One in three Americans say they don’t take their medications as prescribed because they can’t afford to.

Rising costs, coupled with high health insurance deductibles have some Americans turning to the internet, but as Lou Baxter finds, buyers need to beware.

The search for life-saving drugs can have life-threatening consequences.

For the 37 million Americans with diabetes, insulin is a critical part of managing high blood sugar, but prices of some diabetes drugs are sky high.

In fact, the listed price of one has jumped 1,200 percent since it launched. Another is up 715 percent.

The cost for a popular drug for rheumatoid arthritis is up by 486 percent, and one nerve pain medication is up 420 percent.

More and more Americans are searching for better prices on the internet, but health experts say buyer beware!

“One of the things we have is a project where we order prescription drugs from online pharmacies, analyze them, and see what you’re actually getting,” said Elizabeth Gardner, Ph.D., forensic scientist at UAB.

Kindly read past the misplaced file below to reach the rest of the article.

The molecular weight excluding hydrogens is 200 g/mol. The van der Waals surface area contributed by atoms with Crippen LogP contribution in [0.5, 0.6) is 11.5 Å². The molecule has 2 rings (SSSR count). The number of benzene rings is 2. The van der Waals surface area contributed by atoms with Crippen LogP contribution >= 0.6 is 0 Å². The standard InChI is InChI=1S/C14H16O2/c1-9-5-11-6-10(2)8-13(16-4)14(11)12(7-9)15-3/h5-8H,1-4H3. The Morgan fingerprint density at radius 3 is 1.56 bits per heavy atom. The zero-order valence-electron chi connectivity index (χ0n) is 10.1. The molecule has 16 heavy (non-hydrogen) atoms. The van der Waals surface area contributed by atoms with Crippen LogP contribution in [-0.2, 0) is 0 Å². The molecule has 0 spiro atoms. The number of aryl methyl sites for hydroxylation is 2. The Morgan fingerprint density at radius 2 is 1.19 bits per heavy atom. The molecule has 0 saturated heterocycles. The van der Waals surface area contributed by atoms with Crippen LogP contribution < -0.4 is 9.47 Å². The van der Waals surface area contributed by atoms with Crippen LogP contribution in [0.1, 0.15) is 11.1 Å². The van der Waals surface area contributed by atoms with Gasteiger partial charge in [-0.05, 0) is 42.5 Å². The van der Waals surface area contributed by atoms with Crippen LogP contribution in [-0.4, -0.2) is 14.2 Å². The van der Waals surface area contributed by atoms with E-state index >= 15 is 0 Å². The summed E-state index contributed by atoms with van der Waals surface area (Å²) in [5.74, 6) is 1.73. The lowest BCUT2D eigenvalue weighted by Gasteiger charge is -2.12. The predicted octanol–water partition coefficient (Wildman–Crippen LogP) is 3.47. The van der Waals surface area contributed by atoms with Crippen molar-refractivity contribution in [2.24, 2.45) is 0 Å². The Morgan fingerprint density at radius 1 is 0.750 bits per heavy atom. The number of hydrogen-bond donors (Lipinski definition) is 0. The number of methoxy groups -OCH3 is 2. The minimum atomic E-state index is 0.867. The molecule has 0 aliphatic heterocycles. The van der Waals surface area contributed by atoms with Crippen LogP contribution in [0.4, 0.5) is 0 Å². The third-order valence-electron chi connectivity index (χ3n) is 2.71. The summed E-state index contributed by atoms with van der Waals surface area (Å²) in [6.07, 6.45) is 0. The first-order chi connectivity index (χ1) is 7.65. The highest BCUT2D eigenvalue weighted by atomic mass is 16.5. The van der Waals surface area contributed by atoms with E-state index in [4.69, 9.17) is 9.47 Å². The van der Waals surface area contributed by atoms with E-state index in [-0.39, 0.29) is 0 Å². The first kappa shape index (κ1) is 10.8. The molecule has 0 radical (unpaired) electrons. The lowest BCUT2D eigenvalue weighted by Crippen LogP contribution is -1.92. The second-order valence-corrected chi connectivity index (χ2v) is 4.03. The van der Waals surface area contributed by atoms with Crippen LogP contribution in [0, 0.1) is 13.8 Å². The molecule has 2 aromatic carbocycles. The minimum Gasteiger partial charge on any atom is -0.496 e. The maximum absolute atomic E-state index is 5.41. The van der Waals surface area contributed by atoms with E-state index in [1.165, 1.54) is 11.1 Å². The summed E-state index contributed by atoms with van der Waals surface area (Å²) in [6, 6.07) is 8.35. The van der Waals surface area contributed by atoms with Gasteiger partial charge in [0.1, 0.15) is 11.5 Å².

Researchers found some online pharmacies were fake storefronts running scams with expired or unidentified, potentially dangerous chemicals. Some of the tested drugs were inconsistent.

“It did contain the active ingredient, but when we quantified it, we were supposed to be receiving pills that contained 20 milligrams. And they contained anywhere from 18 to 41 milligrams,” Gardner added.

That means consumers were either getting less than they needed or a higher dose than recommended.

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The safest bets? The FDA recommends consumers buy from verified online sources related to their individual health plans, or their “brick and mortar” pharmacy.